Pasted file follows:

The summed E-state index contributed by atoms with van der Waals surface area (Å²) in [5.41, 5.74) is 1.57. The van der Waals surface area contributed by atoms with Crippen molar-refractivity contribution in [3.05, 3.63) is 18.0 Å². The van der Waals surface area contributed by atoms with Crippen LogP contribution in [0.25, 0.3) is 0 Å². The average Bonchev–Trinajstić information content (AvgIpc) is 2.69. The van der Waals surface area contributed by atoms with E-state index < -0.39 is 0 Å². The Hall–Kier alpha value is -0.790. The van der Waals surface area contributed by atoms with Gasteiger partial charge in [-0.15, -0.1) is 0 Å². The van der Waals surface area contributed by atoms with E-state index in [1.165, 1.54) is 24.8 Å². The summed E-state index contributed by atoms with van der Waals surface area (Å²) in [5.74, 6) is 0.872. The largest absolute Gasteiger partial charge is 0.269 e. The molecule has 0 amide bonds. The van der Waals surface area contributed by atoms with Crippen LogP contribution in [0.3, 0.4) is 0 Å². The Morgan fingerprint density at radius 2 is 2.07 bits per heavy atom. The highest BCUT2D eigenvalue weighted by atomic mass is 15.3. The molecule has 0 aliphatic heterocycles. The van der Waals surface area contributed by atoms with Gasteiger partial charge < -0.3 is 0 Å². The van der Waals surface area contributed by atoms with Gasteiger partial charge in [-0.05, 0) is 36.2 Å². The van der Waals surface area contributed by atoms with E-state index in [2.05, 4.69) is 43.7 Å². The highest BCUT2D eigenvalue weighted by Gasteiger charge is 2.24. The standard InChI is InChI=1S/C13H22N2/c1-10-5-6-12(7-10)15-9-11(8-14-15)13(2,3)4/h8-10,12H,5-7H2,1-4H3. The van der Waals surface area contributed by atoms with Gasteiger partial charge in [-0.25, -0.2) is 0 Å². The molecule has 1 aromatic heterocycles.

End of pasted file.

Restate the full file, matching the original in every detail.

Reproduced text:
The summed E-state index contributed by atoms with van der Waals surface area (Å²) in [5.41, 5.74) is 1.57. The van der Waals surface area contributed by atoms with Crippen molar-refractivity contribution in [3.05, 3.63) is 18.0 Å². The van der Waals surface area contributed by atoms with Crippen LogP contribution in [0.25, 0.3) is 0 Å². The average Bonchev–Trinajstić information content (AvgIpc) is 2.69. The van der Waals surface area contributed by atoms with E-state index < -0.39 is 0 Å². The Hall–Kier alpha value is -0.790. The van der Waals surface area contributed by atoms with Gasteiger partial charge in [-0.15, -0.1) is 0 Å². The van der Waals surface area contributed by atoms with E-state index in [1.165, 1.54) is 24.8 Å². The summed E-state index contributed by atoms with van der Waals surface area (Å²) in [5.74, 6) is 0.872. The largest absolute Gasteiger partial charge is 0.269 e. The molecule has 0 amide bonds. The van der Waals surface area contributed by atoms with Crippen LogP contribution in [0.3, 0.4) is 0 Å². The Morgan fingerprint density at radius 2 is 2.07 bits per heavy atom. The highest BCUT2D eigenvalue weighted by atomic mass is 15.3. The molecule has 0 aliphatic heterocycles. The van der Waals surface area contributed by atoms with Gasteiger partial charge < -0.3 is 0 Å². The van der Waals surface area contributed by atoms with Gasteiger partial charge in [-0.05, 0) is 36.2 Å². The van der Waals surface area contributed by atoms with E-state index in [2.05, 4.69) is 43.7 Å². The highest BCUT2D eigenvalue weighted by Gasteiger charge is 2.24. The standard InChI is InChI=1S/C13H22N2/c1-10-5-6-12(7-10)15-9-11(8-14-15)13(2,3)4/h8-10,12H,5-7H2,1-4H3. The van der Waals surface area contributed by atoms with Gasteiger partial charge in [-0.25, -0.2) is 0 Å². The molecule has 1 aromatic heterocycles.